|General Alexander Hamilton.|
Hamilton's Federalist vision of the Supreme Court is still working today.
The Federalist Papers #78
"The interpretation of the laws is the proper and peculiar province of the courts. A constitution is, in fact, and must be regarded by the judges, as a fundamental law. It therefore belongs to them to ascertain its meaning, as well as the meaning of any particular act proceeding from the legislative body." - - - - Alexander Hamilton
On Freedom of Speech
The Supreme Court has been in agreement on a number of issues of late. See THE FEDERALIST - "Supreme Court gets ready for Obamacare."
The Supreme Court on Thursday unanimously threw out fines and other penalties against broadcast companies that violated the Federal Communications Commission policy regulating curse words and nudity on television airwaves.
But the justices declined to issue a broad ruling on the constitutionality of the FCC's indecency policy. Instead, the court concluded only that broadcasters could not have known in advance that obscenities uttered during awards show programs and a brief display of nudity on an episode of ABC's "NYPD Blue" could give rise to penalties. ABC and 45 affiliates were hit with proposed fines totaling nearly $1.24 million. (AP News)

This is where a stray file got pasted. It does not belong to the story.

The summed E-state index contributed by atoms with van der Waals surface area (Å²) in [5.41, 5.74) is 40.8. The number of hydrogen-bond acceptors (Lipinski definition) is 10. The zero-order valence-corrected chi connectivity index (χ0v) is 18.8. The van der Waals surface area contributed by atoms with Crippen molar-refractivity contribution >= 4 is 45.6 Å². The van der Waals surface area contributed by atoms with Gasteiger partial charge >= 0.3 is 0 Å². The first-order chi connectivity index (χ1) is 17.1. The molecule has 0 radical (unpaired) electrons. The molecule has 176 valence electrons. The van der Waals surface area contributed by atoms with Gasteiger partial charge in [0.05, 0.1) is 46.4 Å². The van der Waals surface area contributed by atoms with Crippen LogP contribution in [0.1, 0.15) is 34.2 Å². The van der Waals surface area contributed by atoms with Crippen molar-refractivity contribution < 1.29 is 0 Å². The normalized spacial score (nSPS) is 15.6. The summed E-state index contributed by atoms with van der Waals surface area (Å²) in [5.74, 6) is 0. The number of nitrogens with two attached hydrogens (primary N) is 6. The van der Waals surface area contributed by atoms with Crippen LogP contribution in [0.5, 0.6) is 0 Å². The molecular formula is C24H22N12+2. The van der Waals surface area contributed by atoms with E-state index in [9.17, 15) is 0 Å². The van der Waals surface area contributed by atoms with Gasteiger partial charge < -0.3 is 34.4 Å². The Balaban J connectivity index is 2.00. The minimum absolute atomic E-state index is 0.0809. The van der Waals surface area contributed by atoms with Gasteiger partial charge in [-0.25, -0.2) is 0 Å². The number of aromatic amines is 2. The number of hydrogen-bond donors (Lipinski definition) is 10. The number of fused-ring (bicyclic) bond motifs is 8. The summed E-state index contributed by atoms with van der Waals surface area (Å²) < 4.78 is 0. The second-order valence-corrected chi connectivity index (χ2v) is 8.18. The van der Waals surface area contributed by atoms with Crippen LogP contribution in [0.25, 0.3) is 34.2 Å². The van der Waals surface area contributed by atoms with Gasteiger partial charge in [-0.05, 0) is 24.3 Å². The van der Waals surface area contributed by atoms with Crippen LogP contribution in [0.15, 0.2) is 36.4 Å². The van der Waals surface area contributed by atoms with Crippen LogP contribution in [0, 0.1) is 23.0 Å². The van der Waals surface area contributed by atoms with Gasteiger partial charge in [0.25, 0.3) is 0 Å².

|The Federalist Founding Fathers still work their magic on a modern America through the Supreme Court which strikes blows for freedom against laws passed by Congress.|
On Union Dues
The Supreme Court in a 7-2 judgment written by Justice Samuel Alito ruled Thursday that unions must give nonmembers an immediate chance to object to unexpected fee increases or special assessments that all workers are required to pay in closed-shop situations.
The court ruled for Dianne Knox and other nonmembers of the Service Employees International Union's Local 1000, who wanted to object and opt out of a $12 million special assessment the union required from its California public sector members for political campaigning. Knox and others said the union did not give them a legally required notice that the increase was coming."When a public-sector union imposes a special assessment or dues increase, the union must provide a fresh ... notice and may not exact any funds from nonmembers without their affirmative consent," Alito said. (AP News)